Christian History Writer Under Fire for 'Inaccuracies'

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Christian history writer David Barton said he's moving on after his publisher dropped his latest book The Jefferson Lies.

Barton said he wrote the book to correct a distorted understanding of founding father Thomas Jefferson. But Christian publisher Thomas Nelson said a post-publication review shows the book has historical details that are not adequately supported.

Nelson told CBN News that they were contacted by a number of people who had concerns about the book's accuracy. The publisher said it's recalling the book from bookstores and does not plan to publish any further works by Barton.

In a phone interview Barton told CBN News he was never contacted by Nelson about their concerns.

"Thomas Nelson never contacted us to express concerns, never asked to see documentation and that's one of the things we keep on every book, every footnote, every claim, every fact-is thorough documentation," Barton said. 

Nelson acknowledged to CBN News that prior to publication it did not fact-check Barton's content.  Spokeswoman Casey Harrell said "we rely on the expertise of our authors concerning their subjects."

Barton said he's now in talks with two New York publishers "larger than Thomas Nelson" who want to pick up his book.

When CBN News asked Barton if he plans to make any corrections to the work he said that he's disproved all the major claims against it that he's aware of. 

Barton noted that attacks on his writing started in 1992 and have continued over the years as he's self-published more books. The Jefferson Lies is the first time he's worked with an outside publisher.

But more recently, conservative critics have begun charging that Barton's work is filled with falsehoods and distortions.

This spring, psychology professor Warren Throckmorton and history professor Michael Coulter at Grove City College, a Christian evangelical school in Pennsylvania, wrote their own book "Getting Jefferson Right: Fact Checking Claims about our Third President" in response to Barton's work.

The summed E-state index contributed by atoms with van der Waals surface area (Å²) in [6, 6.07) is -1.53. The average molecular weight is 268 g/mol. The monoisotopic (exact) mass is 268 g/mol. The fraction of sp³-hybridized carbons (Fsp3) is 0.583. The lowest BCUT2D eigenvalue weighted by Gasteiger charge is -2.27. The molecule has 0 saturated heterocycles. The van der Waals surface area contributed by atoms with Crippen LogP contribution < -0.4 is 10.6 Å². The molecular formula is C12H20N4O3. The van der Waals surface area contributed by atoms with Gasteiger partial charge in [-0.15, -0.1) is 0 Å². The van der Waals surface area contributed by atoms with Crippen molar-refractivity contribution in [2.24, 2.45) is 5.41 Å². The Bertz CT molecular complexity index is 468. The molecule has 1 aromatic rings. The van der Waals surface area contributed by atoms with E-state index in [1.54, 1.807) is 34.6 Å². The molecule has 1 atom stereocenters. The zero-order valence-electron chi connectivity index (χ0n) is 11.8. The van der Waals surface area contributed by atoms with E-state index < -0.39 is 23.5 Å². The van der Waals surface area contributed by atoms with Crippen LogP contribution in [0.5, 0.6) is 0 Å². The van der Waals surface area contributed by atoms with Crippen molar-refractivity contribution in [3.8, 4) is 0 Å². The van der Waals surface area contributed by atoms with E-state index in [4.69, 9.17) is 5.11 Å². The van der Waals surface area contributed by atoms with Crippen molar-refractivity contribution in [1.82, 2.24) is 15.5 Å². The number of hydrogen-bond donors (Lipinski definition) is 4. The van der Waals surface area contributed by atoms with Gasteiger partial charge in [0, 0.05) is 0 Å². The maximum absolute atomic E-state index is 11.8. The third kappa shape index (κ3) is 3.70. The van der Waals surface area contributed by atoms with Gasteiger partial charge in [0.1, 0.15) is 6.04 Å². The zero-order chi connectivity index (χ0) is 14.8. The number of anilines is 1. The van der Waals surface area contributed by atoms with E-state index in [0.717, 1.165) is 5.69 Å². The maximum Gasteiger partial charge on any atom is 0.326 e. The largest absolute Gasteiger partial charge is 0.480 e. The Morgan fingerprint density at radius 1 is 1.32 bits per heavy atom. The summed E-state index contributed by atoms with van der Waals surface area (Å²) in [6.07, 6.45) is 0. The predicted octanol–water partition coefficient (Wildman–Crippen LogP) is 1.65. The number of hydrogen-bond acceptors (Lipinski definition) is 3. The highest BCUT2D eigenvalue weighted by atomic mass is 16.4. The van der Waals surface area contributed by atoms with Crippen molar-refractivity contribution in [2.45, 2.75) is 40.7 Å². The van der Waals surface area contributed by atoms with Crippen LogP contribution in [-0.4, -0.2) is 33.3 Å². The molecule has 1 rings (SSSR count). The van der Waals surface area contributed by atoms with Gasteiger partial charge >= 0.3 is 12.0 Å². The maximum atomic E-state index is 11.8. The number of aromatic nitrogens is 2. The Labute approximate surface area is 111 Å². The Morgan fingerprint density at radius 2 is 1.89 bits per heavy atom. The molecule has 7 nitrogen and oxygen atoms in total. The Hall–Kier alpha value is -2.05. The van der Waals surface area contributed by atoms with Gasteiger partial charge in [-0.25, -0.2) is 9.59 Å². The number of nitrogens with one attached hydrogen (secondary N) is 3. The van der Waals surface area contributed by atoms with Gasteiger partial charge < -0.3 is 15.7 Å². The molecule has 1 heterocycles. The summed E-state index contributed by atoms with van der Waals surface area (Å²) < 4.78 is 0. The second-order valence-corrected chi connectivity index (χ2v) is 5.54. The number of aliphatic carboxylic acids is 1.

Throckmorton told CBN News that he's very concerned about Barton's book.

"I think there are many, many distortions of fact," he said. "I think overall it's inaccurate."

"Since Mr. Barton won't submit his work to peer review or appear with historians on air, there really isn't any accountability there," Throckmorton also noted.

Another critic, Dr. John Fea, history professor at Messiah College, an evangelical school in Grantham, Pa., told CBN News "the most profound {error} is to suggest that Thomas Jefferson was at any point in his adult life an orthodox Christian."

Fea said, for instance, that Jefferson had a high regard for the Bible but never regarded it as the inspired Word of God.

In "The Jefferson Lies" Barton portrays Jefferson as an orthodox Christian for much of his life.

Dr. Glen Moots, professor and chair of the philosophy and political science department at Northwood University in Midland, Mich., reviewed the Jefferson book in June. He said he's hoping Barton's supporters will notice that many of his recent critics share Barton's worldview.

"What I'm hoping is that a lot of the attention that's been drawn to David Barton's work from people who are sympathetic to his cause will hopefully disable Mr. Barton from saying, 'I'm under attack by people who don't agree with me.'"

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Heather Sells

Heather Sells

CBN News Reporter

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